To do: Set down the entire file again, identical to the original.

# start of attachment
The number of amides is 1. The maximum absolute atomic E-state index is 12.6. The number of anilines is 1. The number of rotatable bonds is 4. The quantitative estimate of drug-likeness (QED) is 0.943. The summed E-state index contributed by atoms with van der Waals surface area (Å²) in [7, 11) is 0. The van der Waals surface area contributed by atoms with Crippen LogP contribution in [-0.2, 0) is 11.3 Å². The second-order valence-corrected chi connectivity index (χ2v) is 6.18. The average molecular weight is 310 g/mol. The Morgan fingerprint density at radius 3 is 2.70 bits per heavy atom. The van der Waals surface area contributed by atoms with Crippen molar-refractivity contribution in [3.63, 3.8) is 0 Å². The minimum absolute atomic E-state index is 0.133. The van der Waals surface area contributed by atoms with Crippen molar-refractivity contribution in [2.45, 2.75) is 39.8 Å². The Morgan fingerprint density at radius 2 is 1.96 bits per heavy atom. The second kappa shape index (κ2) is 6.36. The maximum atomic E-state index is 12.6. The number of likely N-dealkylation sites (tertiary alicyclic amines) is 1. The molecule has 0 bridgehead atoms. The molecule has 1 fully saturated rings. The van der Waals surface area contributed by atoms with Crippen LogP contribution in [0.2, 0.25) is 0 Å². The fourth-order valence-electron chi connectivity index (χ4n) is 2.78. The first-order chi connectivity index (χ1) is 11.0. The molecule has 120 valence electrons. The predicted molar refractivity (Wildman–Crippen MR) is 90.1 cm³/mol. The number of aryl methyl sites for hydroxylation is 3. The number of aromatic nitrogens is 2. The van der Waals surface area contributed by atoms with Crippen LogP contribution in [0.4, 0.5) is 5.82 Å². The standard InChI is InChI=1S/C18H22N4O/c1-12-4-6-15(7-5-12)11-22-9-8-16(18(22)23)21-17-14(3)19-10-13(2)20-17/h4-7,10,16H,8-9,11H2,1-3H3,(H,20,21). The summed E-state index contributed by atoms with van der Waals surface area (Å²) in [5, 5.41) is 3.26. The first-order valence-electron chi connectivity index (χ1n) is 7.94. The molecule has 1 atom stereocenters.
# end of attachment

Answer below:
The number of amides is 1. The maximum absolute atomic E-state index is 12.6. The number of anilines is 1. The number of rotatable bonds is 4. The quantitative estimate of drug-likeness (QED) is 0.943. The summed E-state index contributed by atoms with van der Waals surface area (Å²) in [7, 11) is 0. The van der Waals surface area contributed by atoms with Crippen LogP contribution in [-0.2, 0) is 11.3 Å². The second-order valence-corrected chi connectivity index (χ2v) is 6.18. The average molecular weight is 310 g/mol. The Morgan fingerprint density at radius 3 is 2.70 bits per heavy atom. The van der Waals surface area contributed by atoms with Crippen molar-refractivity contribution in [3.63, 3.8) is 0 Å². The minimum absolute atomic E-state index is 0.133. The van der Waals surface area contributed by atoms with Crippen molar-refractivity contribution in [2.45, 2.75) is 39.8 Å². The Morgan fingerprint density at radius 2 is 1.96 bits per heavy atom. The second kappa shape index (κ2) is 6.36. The maximum atomic E-state index is 12.6. The number of likely N-dealkylation sites (tertiary alicyclic amines) is 1. The molecule has 0 bridgehead atoms. The molecule has 1 fully saturated rings. The van der Waals surface area contributed by atoms with Crippen LogP contribution in [0.2, 0.25) is 0 Å². The fourth-order valence-electron chi connectivity index (χ4n) is 2.78. The first-order chi connectivity index (χ1) is 11.0. The molecule has 120 valence electrons. The predicted molar refractivity (Wildman–Crippen MR) is 90.1 cm³/mol. The number of aryl methyl sites for hydroxylation is 3. The number of aromatic nitrogens is 2. The van der Waals surface area contributed by atoms with Crippen LogP contribution in [0.4, 0.5) is 5.82 Å². The standard InChI is InChI=1S/C18H22N4O/c1-12-4-6-15(7-5-12)11-22-9-8-16(18(22)23)21-17-14(3)19-10-13(2)20-17/h4-7,10,16H,8-9,11H2,1-3H3,(H,20,21). The summed E-state index contributed by atoms with van der Waals surface area (Å²) in [5, 5.41) is 3.26. The first-order valence-electron chi connectivity index (χ1n) is 7.94. The molecule has 1 atom stereocenters.